A Brief History of Lasik Eye Surgery
LASIK, like many medical procedures, has a rich history of pioneering physicians and a technological development that has paved the way for today’s safe and state of the art techniques.
Understanding this history has helped our eye patients feel more comfortable undertaking the treatment. Here’s a brief history of refractive eye surgery.
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LASIK, or Laser-Assisted In Situ Keratomileusis, is one of a group of procedures called refractive eye surgery. The first procedure in this group was done by a Spanish Ophthalmologist named Jose Barraquer Moner in 1948. He used a tool called a microkeratome in order to remove tiny portions of patients’ cornea, reshaping it to improve vision.
In 1974, a Russian Ophthalmologist named Svyatoslav Fyodorov created the radial keratotomy (RK), in which radial incisions were cut into the cornea, flattening it. This flattening improved myopia. While effective for the time, later studies showed progressive hyperopia can occur in older age.
Invented in the 90s, LASIK eye surgery, along with PRK, emerged out of the radial keratotomy. Instead of manual cuts, LASIK and PRK use lasers in order to ablate corneal tissue. This improvement led to more accurate reshaping and vastly improved outcomes. It quickly became the gold standard procedure for correcting myopia, and, unlike RK, could correct hyperopia as well.
The flap in LASIK was originally cut using a tool called a microkeratome, but this was replaced in the late 1990s by a laser as well. Therefore the modern LASIK procedure uses two lasers – one to cut the flap and another to ablate the cornea. More recent innovations include wave-front LASIK, also called Custom Lasik. In regular LASIK, the correction is based on the prescription of the patient. In custom LASIK, a computer measures the topology of the patient’s cornea, creating a detailed 3D map. This map is then used to inform the laser, which can make minute adjustments to achieve the best results possible. This technique can achieve better results than traditional LASIK and may reduce the chance of side effects.
Who Invented Lasik Eye Surgery?
The credit for the innovation of LASIK has to be distributed among the many people who invented each step leading up to it. Jose Moner invented the Keratomileusis, which sought to reshape the cornea for the correction of vision. Svyatoslav Fyodorov improved on the technique and invented the radial keratotomy, which cut radial slices in the cornea to reduce the steepness. This was then surpassed by laser assisted technologies like PRK and LASIK. The first PRK procedure was done in 1987 by German ophthalmologist and physicist Theo Seller, who is also credited with the first clinical studies on PRK. LASIK was developed by Gholam A. Peyman, who created the idea of cutting a flap in the epithelium before ablating the cornea.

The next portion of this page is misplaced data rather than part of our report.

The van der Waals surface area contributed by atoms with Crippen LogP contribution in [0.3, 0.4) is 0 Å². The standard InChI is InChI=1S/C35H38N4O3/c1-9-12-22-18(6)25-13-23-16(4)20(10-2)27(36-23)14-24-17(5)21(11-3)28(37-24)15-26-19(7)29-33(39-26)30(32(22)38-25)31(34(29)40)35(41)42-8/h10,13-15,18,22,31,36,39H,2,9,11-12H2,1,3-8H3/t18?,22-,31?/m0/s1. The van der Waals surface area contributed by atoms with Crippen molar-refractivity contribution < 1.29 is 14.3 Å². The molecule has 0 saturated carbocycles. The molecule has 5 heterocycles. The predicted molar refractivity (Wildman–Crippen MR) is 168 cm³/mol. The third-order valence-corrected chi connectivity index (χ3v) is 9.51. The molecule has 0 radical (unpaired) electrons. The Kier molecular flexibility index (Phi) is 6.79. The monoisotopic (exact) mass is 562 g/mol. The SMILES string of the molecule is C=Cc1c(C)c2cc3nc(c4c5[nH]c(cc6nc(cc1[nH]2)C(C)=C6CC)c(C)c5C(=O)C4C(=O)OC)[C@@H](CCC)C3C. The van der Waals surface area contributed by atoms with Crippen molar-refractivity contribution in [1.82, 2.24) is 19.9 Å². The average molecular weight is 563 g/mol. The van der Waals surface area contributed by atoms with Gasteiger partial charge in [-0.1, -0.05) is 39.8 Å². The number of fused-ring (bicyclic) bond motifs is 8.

When Was It Invented?
Keratomileusis, which translates to “sculpting of the cornea” was first done by Spanish Ophthalmologist Jose Barraquer Moner. A prolific inventor, he designed and used a tool called a microkeratome to shave pieces off the cornea. Through a careful application of fixation rings and lenses, he created a lathe for the eye. This allowed him to smooth out myopic patients, and restore their visual acuity. Keratomileusis, which translates to “sculpting of the cornea” was first done by Spanish Ophthalmologist Jose Barraquer Moner. A prolific inventor, he designed and used a tool called a microkeratome to shave pieces off the cornea. Through a careful application of fixation rings and lenses, he created a lathe for the eye. This allowed him to smooth out myopic patients, and restore their visual acuity.
When Was LASIK Approved By the FDA?
The LASIK procedure was formally approved by the FDA in 1999, and every innovation since then has been continuously monitored by the agency. They originally approved bladed LASIK, in which the flap was cut with a microkeratome, but have since expanded their approval to include bladeless lasik.
When Was PRK Approved By The FDA?
PRK was approved slightly earlier than LASIK, in 1995. It has since been overtaken in popularity by LASIK.
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Lasik eye surgery is an expensive procedure, ranging from $2000 to $3000 per eye due to factors such as the surgeon/practice and the technology utilized, that is typically not covered by health insurances. Vision insurance companies such as Cigna and Blue Vision can offer discounts on the procedure and other benefits for surgeons/facilities that fall under the preferred provider organization. HAS and FSA are employee accounts offered by employers that can utilize some of their pre-tax income to help fund the lasik eye surgery. Another option for affording the lasik eye surgery cost is with lasik financing companies offered through the medical practices and surgery centers. The patient can select a payment plan that fits their financial needs best between the down payment, interest rate, and monthly installments. If you are thinking about undergoing lasik, consult with your refractive surgeon, employee benefits manager, and insurance company to ensure you can utilize all your options in covering the cost of the procedure.
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What other types of refractive surgery are available?
There are several other types of refractive procedures besides LASIK, including SMILE, ICL, and PRK. Small incision lenticule extraction, or SMILE, is a procedure designed for those with myopia, or myopia with astigmatism.